Hip-hop culture reflects Youth oppression under capitalism

Published Mar 7, 2006 10:22 PM



“…Or does it explode?” This ominous question ends Langston Hughes’ poem, “Harlem,” which begins with, “What happens to a dream deferred?”

In the mid-to-late 1970s, there was a musical explosion emanating from poor Black and Puerto Rican youth in the South Bronx. To understand hip-hop culture, which encompasses a style of dress, speech, graffiti art, and a certain political orientation towards the capitalist state, it is essential to know exactly what was happening in the United States, especially in the nationally oppressed communities leading up to its inception.

During the 1970s, the state of the capitalist economy and the effect it would have on workers was becoming evident. The Vietnamese had emerged victorious from a devastating war in 1975. Thousands of drafted and enlisted U.S. soldiers and marines, many of them people of color in disproportionate numbers, lost their lives. Many thousands more were physically and/or emotionally maimed for life.

The U.S. imperialist ruling class’s brutal war against the Vietnamese people had drawn billions of dollars away from the social needs of people in the United States. The soldiers who were forced to fight the war returned home with no safety net. Many had become addicted to drugs and alcohol and wound up homeless.

The country was in an economic recession. Major industrial manufacturers were already closing plants around the country especially in the Northeast, which later became known as the Rust Belt. Whites had already begun to move from urban to suburban areas, resulting ‘white flight’. Development in the inner cities virtually ceased, leaving what social services that existed and the public school systems in these areas woefully inadequate. Public hospitals were usurped by privately run facilities creating a sub-standard health care system for the poor and oppressed.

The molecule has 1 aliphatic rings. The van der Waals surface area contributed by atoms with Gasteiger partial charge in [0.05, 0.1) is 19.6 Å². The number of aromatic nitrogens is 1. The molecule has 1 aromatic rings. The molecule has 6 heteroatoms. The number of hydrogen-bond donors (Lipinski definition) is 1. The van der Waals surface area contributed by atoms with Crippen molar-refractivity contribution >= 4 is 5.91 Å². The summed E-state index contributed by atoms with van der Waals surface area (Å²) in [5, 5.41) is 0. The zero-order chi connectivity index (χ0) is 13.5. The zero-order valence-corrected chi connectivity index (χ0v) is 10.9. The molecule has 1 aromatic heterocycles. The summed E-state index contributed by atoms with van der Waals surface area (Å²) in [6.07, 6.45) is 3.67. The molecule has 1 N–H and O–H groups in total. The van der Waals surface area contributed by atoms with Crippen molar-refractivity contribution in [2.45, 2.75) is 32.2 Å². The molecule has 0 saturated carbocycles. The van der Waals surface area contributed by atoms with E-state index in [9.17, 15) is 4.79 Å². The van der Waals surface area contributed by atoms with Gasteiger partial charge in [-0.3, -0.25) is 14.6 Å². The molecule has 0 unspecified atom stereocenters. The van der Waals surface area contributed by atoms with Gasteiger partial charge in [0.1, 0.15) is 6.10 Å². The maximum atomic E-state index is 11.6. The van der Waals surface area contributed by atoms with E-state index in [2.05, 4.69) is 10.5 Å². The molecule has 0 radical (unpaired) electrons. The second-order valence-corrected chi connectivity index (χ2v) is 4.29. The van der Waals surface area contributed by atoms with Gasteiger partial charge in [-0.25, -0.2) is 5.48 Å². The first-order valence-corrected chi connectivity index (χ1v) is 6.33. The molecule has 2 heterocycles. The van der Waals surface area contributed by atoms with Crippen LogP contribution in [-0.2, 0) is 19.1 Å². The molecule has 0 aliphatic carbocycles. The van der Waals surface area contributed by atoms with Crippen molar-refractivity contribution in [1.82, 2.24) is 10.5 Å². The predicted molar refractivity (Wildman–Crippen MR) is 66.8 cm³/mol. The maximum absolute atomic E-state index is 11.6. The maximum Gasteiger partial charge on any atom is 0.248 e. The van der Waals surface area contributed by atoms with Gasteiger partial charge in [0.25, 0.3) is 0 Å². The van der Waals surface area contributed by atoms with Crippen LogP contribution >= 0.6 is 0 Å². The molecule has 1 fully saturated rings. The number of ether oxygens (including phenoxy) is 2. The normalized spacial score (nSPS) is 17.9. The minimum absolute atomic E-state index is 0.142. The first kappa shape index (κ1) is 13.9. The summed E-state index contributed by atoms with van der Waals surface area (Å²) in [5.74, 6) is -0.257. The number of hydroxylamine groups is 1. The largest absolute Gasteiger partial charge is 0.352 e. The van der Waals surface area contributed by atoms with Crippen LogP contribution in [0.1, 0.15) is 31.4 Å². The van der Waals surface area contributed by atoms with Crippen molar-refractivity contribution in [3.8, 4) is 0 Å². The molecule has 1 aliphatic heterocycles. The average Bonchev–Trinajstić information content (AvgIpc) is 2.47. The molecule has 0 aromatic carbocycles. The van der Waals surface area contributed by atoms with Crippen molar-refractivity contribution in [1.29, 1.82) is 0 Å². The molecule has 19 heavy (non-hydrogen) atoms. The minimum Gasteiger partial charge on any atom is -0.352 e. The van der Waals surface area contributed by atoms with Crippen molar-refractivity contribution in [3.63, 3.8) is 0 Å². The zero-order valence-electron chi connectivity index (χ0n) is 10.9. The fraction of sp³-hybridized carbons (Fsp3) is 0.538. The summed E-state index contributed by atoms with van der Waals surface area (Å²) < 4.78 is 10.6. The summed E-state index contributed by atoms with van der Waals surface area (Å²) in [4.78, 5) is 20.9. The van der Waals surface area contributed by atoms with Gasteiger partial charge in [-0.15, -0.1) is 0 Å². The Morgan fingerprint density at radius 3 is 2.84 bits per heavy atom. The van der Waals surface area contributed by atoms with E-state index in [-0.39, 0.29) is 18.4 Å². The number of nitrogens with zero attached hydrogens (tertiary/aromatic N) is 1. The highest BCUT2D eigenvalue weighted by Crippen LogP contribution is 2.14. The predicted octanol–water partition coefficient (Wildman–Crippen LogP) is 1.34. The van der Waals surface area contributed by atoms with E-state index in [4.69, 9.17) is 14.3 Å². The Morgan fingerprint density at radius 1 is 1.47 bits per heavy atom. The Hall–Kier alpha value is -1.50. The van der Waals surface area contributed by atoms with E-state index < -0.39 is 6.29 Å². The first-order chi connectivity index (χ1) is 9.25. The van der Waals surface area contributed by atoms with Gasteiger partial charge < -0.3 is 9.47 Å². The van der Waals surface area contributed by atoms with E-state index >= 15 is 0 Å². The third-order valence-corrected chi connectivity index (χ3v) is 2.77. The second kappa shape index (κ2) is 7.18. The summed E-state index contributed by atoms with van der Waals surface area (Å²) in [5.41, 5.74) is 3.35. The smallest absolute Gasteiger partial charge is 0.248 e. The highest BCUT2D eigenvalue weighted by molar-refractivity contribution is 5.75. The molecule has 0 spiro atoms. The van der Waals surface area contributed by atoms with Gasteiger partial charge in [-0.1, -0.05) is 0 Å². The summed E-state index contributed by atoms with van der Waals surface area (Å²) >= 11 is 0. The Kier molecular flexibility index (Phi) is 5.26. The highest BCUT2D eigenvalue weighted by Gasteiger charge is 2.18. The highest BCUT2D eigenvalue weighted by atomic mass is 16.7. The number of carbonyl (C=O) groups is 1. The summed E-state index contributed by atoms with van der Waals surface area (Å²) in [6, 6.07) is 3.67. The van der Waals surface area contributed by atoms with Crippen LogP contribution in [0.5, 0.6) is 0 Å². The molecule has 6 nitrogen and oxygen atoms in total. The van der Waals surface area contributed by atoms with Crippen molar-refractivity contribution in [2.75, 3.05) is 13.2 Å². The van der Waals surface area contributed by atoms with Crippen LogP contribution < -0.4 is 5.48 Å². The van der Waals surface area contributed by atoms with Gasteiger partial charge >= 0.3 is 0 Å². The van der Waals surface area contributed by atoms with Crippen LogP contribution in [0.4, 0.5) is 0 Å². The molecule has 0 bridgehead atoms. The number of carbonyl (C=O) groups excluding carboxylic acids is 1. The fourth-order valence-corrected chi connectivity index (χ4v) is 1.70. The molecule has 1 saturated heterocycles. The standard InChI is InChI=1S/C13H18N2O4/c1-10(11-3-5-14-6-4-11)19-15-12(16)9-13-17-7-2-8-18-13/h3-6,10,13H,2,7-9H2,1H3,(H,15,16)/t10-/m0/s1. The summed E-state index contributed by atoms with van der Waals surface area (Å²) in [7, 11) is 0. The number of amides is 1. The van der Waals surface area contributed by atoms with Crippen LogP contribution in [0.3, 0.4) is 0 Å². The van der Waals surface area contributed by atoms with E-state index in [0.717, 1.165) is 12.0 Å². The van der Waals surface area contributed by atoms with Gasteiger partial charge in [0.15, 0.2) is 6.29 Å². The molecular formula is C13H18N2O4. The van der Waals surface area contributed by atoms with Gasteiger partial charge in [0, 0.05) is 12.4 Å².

The prison system, which housed 200,000 inmates in 1970, had begun its steady climb towards its current level of over 2.1 million prisoners, the largest population worldwide. The racist death penalty was reinstated in 1976. Many Black people who fled the low-paying jobs in the South found higher paying, unionized jobs in the North following the Vietnam War.

But a decade later, with massive job losses rooted in the intensified global competition among capitalists for more profits, Black and women workers were among the first fired due to the loss of manufacturing jobs especially in the auto industry. These systemic layoffs began in the mid-1980s as the economy grew more high-tech and computer-driven.

Origins of hip-hop

Hip hop music, or rap music, first burst on the scene with the Last Poets—a group of men who had spent time in the U.S. prison system. Their first offering of rap music was as early as 1973. The Last Poets spoke to the frustration of Black people from the civil rights movement when confronted with the reality that racism was deeply ingrained in the United States and part of the capitalist system. From them, hip-hop evolved into mostly party music by dee-jays and emcees at block parties.

In 1982, Grandmaster Flash and the Furious Five released the song, The Message. The hook of the song is, “…don’t push me, cuz I’m close to the edge/I’m trying not to lose my head/huh, huh,/it’s like a jungle sometimes/makes me wonder how I keep from going under.” The song was about the daily, deplorable conditions that Blacks live under, especially in urban areas with gross unemployment and underemployment, police brutality, drug epidemics and much more.